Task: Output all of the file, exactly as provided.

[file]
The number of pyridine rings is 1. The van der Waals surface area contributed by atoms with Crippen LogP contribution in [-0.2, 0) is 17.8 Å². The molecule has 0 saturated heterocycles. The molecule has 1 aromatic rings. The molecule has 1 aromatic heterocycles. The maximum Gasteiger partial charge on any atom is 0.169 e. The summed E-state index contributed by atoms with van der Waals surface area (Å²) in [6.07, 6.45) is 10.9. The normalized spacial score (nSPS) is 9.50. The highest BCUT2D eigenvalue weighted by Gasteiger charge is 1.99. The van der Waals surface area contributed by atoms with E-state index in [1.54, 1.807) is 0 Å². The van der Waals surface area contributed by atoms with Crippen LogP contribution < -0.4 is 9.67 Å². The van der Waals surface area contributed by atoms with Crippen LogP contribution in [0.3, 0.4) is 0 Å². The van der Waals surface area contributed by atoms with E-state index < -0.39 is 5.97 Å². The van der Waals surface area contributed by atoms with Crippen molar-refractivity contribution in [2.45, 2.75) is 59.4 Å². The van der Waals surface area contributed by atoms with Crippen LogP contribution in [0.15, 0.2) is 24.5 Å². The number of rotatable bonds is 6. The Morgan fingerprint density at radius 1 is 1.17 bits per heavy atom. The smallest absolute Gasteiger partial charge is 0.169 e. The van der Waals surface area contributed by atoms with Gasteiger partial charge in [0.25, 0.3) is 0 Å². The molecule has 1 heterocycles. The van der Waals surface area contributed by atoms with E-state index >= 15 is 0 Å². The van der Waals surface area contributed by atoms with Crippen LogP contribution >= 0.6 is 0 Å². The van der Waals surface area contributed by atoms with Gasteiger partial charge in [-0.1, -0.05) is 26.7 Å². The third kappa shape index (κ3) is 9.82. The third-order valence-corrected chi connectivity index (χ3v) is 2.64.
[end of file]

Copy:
The number of pyridine rings is 1. The van der Waals surface area contributed by atoms with Crippen LogP contribution in [-0.2, 0) is 17.8 Å². The molecule has 0 saturated heterocycles. The molecule has 1 aromatic rings. The molecule has 1 aromatic heterocycles. The maximum Gasteiger partial charge on any atom is 0.169 e. The summed E-state index contributed by atoms with van der Waals surface area (Å²) in [6.07, 6.45) is 10.9. The normalized spacial score (nSPS) is 9.50. The highest BCUT2D eigenvalue weighted by Gasteiger charge is 1.99. The van der Waals surface area contributed by atoms with E-state index in [1.54, 1.807) is 0 Å². The van der Waals surface area contributed by atoms with Crippen LogP contribution < -0.4 is 9.67 Å². The van der Waals surface area contributed by atoms with Crippen LogP contribution in [0.3, 0.4) is 0 Å². The van der Waals surface area contributed by atoms with E-state index < -0.39 is 5.97 Å². The van der Waals surface area contributed by atoms with Crippen molar-refractivity contribution in [2.45, 2.75) is 59.4 Å². The van der Waals surface area contributed by atoms with Crippen LogP contribution in [0.15, 0.2) is 24.5 Å². The number of rotatable bonds is 6. The Morgan fingerprint density at radius 1 is 1.17 bits per heavy atom. The smallest absolute Gasteiger partial charge is 0.169 e. The van der Waals surface area contributed by atoms with Gasteiger partial charge in [0.25, 0.3) is 0 Å². The molecule has 1 heterocycles. The van der Waals surface area contributed by atoms with E-state index >= 15 is 0 Å². The van der Waals surface area contributed by atoms with Crippen LogP contribution >= 0.6 is 0 Å². The van der Waals surface area contributed by atoms with Gasteiger partial charge in [-0.1, -0.05) is 26.7 Å². The third kappa shape index (κ3) is 9.82. The third-order valence-corrected chi connectivity index (χ3v) is 2.64.